An Artist's Progress
At home, a painter collages together the loves of her life: art, books and childhood mementos.
FLOATING IN PAINTER ANN HARROLD TAYLOR’S colorful, textured canvases, words sometimes crop up like icebergs of meaning. A few of those paintings with their curious mnemonic handles appear in her peak-roofed cottage in the Berkeley hills, where her expressionistic outpourings share the walls with works by friends and mentors, including recognizable Bay Area artists such as Christopher Brown, Richard Diebenkorn and Robert Arneson.
“It is all uplifting for me. The art you surround yourself with becomes a surrogate teacher. The more you look, the more you see,” Taylor, who has also taught art at the Art Institute in San Francisco, explains.
Originally from Sacramento, she returned there after she met her former husband at UC Berkeley, where she had studied art history and French. During college, a yearlong stint in France helped her develop a taste for Provençal food and culture, but all that went into hibernation during the time she was raising her son and daughter and commuting to UC Davis for an MFA under artist Wayne Thiebaud’s tutelage. When Sacramento felt like a cultural wasteland, she found sustenance in San Francisco and was represented there for a time by the Paule Anglim gallery.
Nonetheless, it was a tug-of-war, because “I also wanted to paint all the time,” Taylor says.
When she got divorced after 33 years of marriage, she was renting a large house designed by William Wurster in Berkeley. Finding an affordable painting studio and home nearby seemed the logical next step. “It was a way of moving forward toward my goal,” she says.
A North Berkeley warehouse became her atelier. And to meet a favorable tax break deadline, “I bought this 1980s house that belonged to a botanist and a history professor, in just seven days,” Taylor recalls. The 1,200-square-foot, twostory home was smaller than any place she had ever lived in, but she didn’t care. “I liked its bay views and the birds that came to visit it,” she says. “I love birds and it had great energy.”
With the help of Berkeley architect Andrew Fischer, she gave the L-shaped home and its separate street-side shed a unified contemporary facade, by adding a translucent glass gate between the two structures. A former covered entry porch is now the foyer, through which you enter a central open-to-sky courtyard that leads to the living and dining rooms and a large rear deck, also added on. That outdoor living space has sweeping bay views studded with the San Francisco skyline, the famous bridges, the leviathan new Salesforce tower and equally large cruise ships that sail by. A small kitchen and breakfast nook also open to the deck. On the right of the entry courtyard is a master suite. A set of stairs leads down to two spare rooms below the deck.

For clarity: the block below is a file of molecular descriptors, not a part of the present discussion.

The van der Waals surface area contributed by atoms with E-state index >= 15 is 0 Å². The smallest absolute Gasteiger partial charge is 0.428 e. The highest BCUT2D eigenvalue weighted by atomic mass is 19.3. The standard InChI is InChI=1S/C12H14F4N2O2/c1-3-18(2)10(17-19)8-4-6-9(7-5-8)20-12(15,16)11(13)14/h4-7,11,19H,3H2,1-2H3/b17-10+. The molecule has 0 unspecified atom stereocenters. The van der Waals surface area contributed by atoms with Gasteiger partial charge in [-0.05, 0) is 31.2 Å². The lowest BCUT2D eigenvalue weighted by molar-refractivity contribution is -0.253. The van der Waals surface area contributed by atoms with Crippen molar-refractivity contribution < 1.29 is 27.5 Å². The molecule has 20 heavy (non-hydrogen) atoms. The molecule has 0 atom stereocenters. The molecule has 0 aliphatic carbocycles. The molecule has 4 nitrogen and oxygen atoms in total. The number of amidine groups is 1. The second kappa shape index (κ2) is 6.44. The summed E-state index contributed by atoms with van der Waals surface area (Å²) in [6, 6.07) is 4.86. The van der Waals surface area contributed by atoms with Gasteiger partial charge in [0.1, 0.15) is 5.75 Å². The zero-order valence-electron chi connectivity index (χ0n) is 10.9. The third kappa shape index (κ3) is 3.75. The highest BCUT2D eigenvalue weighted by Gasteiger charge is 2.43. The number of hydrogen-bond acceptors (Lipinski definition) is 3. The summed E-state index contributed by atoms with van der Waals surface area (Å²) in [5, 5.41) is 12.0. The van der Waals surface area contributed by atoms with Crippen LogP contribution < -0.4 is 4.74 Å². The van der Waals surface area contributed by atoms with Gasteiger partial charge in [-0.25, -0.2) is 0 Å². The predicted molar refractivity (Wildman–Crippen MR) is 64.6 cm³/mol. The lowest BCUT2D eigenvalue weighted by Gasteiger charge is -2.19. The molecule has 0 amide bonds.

All the walls, inside and out, are painted a gallery white to emphasize the building’s shape as well as to make it seem larger.
In the dining area, eager to entertain in the manner she had always wanted — informally and surrounded by artist friends — “I tried to fit in as much seating as I could, facing the bay. It makes me happy,” Taylor says.
In the living room with exposed rafters, every surface does double duty as a place to eat or a counter for displaying treasured things. Oversize furniture, Biedermeier-style chairs from her old home and other mementos jostle for attention with an enormous TV monitor (for watching movies with her grown children) next to a fireplace with a voluptuous new white-painted mantel she designed. A comfortable old sofa invites viewers to lie down if they choose. Paintings of birds and carved bird decoys — some were gifts from her late father, an avid bird-watcher — are scattered among works by Taylor’s favorite figurative artists. Her own works, while largely abstract, sometimes conceal naïve renderings of flowers, hares, birds and even nests — perhaps as a nod to her love of nature — amid powerfully expressive blobs and streaks of paint.
The room is frequently refreshed with objects brought out of storage, as well as books of art and poetry that consume Taylor when she is not painting.
“I love living in something incomplete like this,” she says. “I no longer worry about whether my furniture needs to be covered, matched or perfect. I can add and subtract at will — just as I do when I paint. Not knowing what you are going to do next is endlessly interesting.”